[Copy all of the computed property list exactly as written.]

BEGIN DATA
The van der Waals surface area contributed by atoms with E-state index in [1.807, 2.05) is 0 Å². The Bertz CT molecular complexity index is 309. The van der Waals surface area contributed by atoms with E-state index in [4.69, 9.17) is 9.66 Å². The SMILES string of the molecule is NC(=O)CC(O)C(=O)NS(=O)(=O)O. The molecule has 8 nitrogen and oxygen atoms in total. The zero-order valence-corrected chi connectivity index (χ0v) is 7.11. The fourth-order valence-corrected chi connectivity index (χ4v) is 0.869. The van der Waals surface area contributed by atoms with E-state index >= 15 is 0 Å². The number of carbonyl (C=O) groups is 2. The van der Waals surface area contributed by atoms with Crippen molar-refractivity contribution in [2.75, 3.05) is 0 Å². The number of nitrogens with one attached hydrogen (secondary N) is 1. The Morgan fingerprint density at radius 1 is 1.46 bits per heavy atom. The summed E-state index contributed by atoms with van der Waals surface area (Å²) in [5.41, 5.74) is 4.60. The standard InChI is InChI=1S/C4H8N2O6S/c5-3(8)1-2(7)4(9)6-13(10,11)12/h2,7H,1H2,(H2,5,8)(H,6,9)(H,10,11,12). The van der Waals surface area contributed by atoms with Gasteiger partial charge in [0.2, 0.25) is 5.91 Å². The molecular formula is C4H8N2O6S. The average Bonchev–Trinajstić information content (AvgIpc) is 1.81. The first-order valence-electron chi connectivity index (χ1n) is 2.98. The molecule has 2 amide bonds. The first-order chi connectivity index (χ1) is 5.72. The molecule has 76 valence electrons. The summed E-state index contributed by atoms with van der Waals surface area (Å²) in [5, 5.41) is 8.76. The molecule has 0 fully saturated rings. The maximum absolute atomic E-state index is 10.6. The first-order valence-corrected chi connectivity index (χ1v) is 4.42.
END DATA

The van der Waals surface area contributed by atoms with E-state index in [1.807, 2.05) is 0 Å². The Bertz CT molecular complexity index is 309. The van der Waals surface area contributed by atoms with E-state index in [4.69, 9.17) is 9.66 Å². The SMILES string of the molecule is NC(=O)CC(O)C(=O)NS(=O)(=O)O. The molecule has 8 nitrogen and oxygen atoms in total. The zero-order valence-corrected chi connectivity index (χ0v) is 7.11. The fourth-order valence-corrected chi connectivity index (χ4v) is 0.869. The van der Waals surface area contributed by atoms with E-state index >= 15 is 0 Å². The number of carbonyl (C=O) groups is 2. The van der Waals surface area contributed by atoms with Crippen molar-refractivity contribution in [2.75, 3.05) is 0 Å². The number of nitrogens with one attached hydrogen (secondary N) is 1. The Morgan fingerprint density at radius 1 is 1.46 bits per heavy atom. The summed E-state index contributed by atoms with van der Waals surface area (Å²) in [5.41, 5.74) is 4.60. The standard InChI is InChI=1S/C4H8N2O6S/c5-3(8)1-2(7)4(9)6-13(10,11)12/h2,7H,1H2,(H2,5,8)(H,6,9)(H,10,11,12). The van der Waals surface area contributed by atoms with Gasteiger partial charge in [0.2, 0.25) is 5.91 Å². The molecular formula is C4H8N2O6S. The average Bonchev–Trinajstić information content (AvgIpc) is 1.81. The first-order valence-electron chi connectivity index (χ1n) is 2.98. The molecule has 2 amide bonds. The first-order chi connectivity index (χ1) is 5.72. The molecule has 76 valence electrons. The summed E-state index contributed by atoms with van der Waals surface area (Å²) in [5, 5.41) is 8.76. The molecule has 0 fully saturated rings. The maximum absolute atomic E-state index is 10.6. The first-order valence-corrected chi connectivity index (χ1v) is 4.42.